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Rebuilding the Vegetative History of Finzel’s One Fine Fen

Rebuilding the Vegetative History of Finzel’s One Fine Fen
Frostburg State University graduate student Jade Llewellyn of LaVale, left, uses a cushion hammer to take core samples from Cranberry Swamp in Finzel with the help of Dr. Phillip Allen, associate professor of geography. The equipment is part of FSU’s new Geochemistry Laboratory.

A Frostburg State University graduate student is digging deep into the history of Cranberry Swamp in Finzel.

Hidden behind a picturesque mountain valley in Garrett County is a muck with some mystery. This swamp could reveal the story of what plants flourished centuries ago in this unique terrain.

“Finzel is a frost pocket,” explains FSU graduate student Jade Llewellyn of LaVale. “It sits in the valley between two ridges: the Big Savage Mountain and Little Savage Mountain.”

That frost pocket creates an area with temperatures more akin to parts of Canada than the Appalachian Mountains, which is why Llewellyn wanted to find out more about this swamp. She’s using equipment for FSU’s new Geochemistry Laboratory as part of her research to do a paleoecological reconstruction, which could tell her what plants once grew here.

“The 1,000-year-old history of it, I don't think anyone has looked into it to do what we’re trying to do out here,” Llewellyn said.

Llewellyn is joined by Dr. Phil Allen, associate professor of geography, in the field to collect sediment samples that will be used to extract pollen in a laboratory. In addition, radiocarbon data will be used to rebuild the fen’s history.

“The pollen describes the vegetation,” Allen said. “Once you see vegetation changing, there has to be a reason for it changing – whether that’s climatic or human input. We’re trying to see how it’s changed and trying to see if there’s any signal as to why it’s changed.”

Llewellyn is earning her master’s degree in applied ecology and conservation through collaboration with both the Biology and Geography departments thanks to this project. Dr. David Putoff, associate professor of biology, also serves as one of Llewellyn’s advisors.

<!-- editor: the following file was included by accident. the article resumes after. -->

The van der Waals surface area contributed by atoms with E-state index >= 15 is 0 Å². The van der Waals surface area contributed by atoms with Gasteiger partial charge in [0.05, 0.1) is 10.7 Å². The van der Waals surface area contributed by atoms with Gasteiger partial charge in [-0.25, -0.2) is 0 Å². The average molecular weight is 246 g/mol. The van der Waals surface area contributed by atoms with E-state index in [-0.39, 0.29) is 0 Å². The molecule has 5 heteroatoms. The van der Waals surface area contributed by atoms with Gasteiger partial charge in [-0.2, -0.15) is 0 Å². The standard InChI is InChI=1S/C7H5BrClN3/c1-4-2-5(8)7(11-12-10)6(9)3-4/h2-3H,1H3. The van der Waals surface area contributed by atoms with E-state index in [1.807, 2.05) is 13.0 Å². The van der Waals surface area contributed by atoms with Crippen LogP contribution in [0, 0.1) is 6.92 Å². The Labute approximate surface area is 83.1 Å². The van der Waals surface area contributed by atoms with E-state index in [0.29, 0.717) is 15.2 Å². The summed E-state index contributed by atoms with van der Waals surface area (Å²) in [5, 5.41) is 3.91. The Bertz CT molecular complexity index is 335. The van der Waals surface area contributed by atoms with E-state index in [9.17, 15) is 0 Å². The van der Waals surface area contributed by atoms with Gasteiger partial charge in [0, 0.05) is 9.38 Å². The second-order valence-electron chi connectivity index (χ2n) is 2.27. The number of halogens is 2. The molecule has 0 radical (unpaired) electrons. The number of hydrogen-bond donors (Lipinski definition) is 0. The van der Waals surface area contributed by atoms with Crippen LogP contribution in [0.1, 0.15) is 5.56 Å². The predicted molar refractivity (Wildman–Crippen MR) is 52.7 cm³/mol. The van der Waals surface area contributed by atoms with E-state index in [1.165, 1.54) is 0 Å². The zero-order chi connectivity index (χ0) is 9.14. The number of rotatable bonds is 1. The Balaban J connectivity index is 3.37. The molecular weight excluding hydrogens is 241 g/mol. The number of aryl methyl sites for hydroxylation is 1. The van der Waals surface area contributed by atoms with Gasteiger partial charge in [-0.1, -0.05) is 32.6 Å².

In the field, Llewellyn is collecting those 1,000-year-old organic samples by using a powerful cushion hammer along with a coring system that has to be hand cranked to remove the pipes from the ground.

“We’re using a system called a Stitz Closed Chamber Piston Core, which means we can push this down to whatever depth we want and then open it and collect samples so there’s no contamination,” Allen said.

The equipment used by Llewellyn is just a sampling of what was obtained through a $100,000 federal Appalachian Regional Commission grant used to establish the Geochemistry Laboratory at FSU, with an additional $100,000 in matching FSU funds. The grant application was co-authored by Allen and Dr. Robert Larivee, professor of chemistry.

“Before we could do geochemistry, we had to get samples, so part of that was this coring system,” Allen explained. The laboratory is expected to be fully operational by fall 2016.

Once the pollen samples are processed and Llewellyn completes her study, her findings are expected to help The Nature Conservancy, which owns and manages the fen, to create special management plans for the swamp. Llewellyn doesn’t mind getting stuck in the mud for the sake of research.

“I actually like being out here muddy and here using the drill, to get it down into the soil and extract out the sediment cores,” Llewellyn said.

Llewellyn, who also earned her undergraduate degree from FSU and completed an internship with the U.S. Geological Survey, values the hands-on education she received here.

“You really do get the hands-on learning,” she said. “It relates directly to what you would be doing in a job, in the field.”

This hands-on experience coupled with a new Geochemistry Laboratory will become valuable for creating jobs for students in Western Maryland.

“If we train our students, many of whom want to stay in this area, at least they have got the skills for the future to try and preserve the kind of environment we have,” Allen said.

For information about FSU’s Geochemistry Laboratory, contact Allen at 301-687-4891 or Larivee at 301-687-4091.

Situated in the mountains of Allegany County, Frostburg State University is one of the 12 institutions of the University System of Maryland. FSU is a comprehensive, residential regional university and serves as an educational and cultural center for Western Maryland. For more information, visit or Follow FSU on Twitter @frostburgstate.

- Charles Schelle

For further information on this release, contact:

Office of News and Media Services
Frostburg State University
101 Braddock Road
Frostburg, MD  21532-2303

Telephone: 301-687-3171
Fax: 301-687-7589